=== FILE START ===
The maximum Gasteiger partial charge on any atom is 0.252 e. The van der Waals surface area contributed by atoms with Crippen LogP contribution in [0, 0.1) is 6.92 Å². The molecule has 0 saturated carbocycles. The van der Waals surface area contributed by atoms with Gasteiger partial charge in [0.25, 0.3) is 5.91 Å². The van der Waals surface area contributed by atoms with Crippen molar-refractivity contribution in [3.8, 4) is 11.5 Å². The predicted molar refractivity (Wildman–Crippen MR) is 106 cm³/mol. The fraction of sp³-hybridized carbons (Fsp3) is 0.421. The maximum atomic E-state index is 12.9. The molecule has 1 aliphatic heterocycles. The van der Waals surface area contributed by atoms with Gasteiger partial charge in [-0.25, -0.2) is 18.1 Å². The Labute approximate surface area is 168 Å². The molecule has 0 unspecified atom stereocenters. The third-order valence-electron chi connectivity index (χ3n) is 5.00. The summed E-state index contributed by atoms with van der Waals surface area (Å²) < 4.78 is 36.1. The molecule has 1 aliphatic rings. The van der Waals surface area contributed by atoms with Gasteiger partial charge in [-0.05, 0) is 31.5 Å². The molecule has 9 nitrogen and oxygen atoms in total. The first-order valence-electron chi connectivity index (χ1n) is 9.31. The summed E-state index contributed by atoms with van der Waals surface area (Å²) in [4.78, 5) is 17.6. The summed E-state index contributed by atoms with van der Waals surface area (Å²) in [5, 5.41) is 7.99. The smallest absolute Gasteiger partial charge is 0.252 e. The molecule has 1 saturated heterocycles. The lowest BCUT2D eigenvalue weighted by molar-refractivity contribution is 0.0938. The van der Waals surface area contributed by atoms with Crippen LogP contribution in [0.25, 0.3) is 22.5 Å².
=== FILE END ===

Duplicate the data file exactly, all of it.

The maximum Gasteiger partial charge on any atom is 0.252 e. The van der Waals surface area contributed by atoms with Crippen LogP contribution in [0, 0.1) is 6.92 Å². The molecule has 0 saturated carbocycles. The van der Waals surface area contributed by atoms with Gasteiger partial charge in [0.25, 0.3) is 5.91 Å². The van der Waals surface area contributed by atoms with Crippen molar-refractivity contribution in [3.8, 4) is 11.5 Å². The predicted molar refractivity (Wildman–Crippen MR) is 106 cm³/mol. The fraction of sp³-hybridized carbons (Fsp3) is 0.421. The maximum atomic E-state index is 12.9. The molecule has 1 aliphatic heterocycles. The van der Waals surface area contributed by atoms with Gasteiger partial charge in [-0.25, -0.2) is 18.1 Å². The Labute approximate surface area is 168 Å². The molecule has 0 unspecified atom stereocenters. The third-order valence-electron chi connectivity index (χ3n) is 5.00. The summed E-state index contributed by atoms with van der Waals surface area (Å²) < 4.78 is 36.1. The molecule has 1 aliphatic rings. The van der Waals surface area contributed by atoms with Gasteiger partial charge in [-0.05, 0) is 31.5 Å². The molecule has 9 nitrogen and oxygen atoms in total. The first-order valence-electron chi connectivity index (χ1n) is 9.31. The summed E-state index contributed by atoms with van der Waals surface area (Å²) in [4.78, 5) is 17.6. The summed E-state index contributed by atoms with van der Waals surface area (Å²) in [5, 5.41) is 7.99. The smallest absolute Gasteiger partial charge is 0.252 e. The molecule has 1 saturated heterocycles. The lowest BCUT2D eigenvalue weighted by molar-refractivity contribution is 0.0938. The van der Waals surface area contributed by atoms with Crippen LogP contribution in [0.25, 0.3) is 22.5 Å².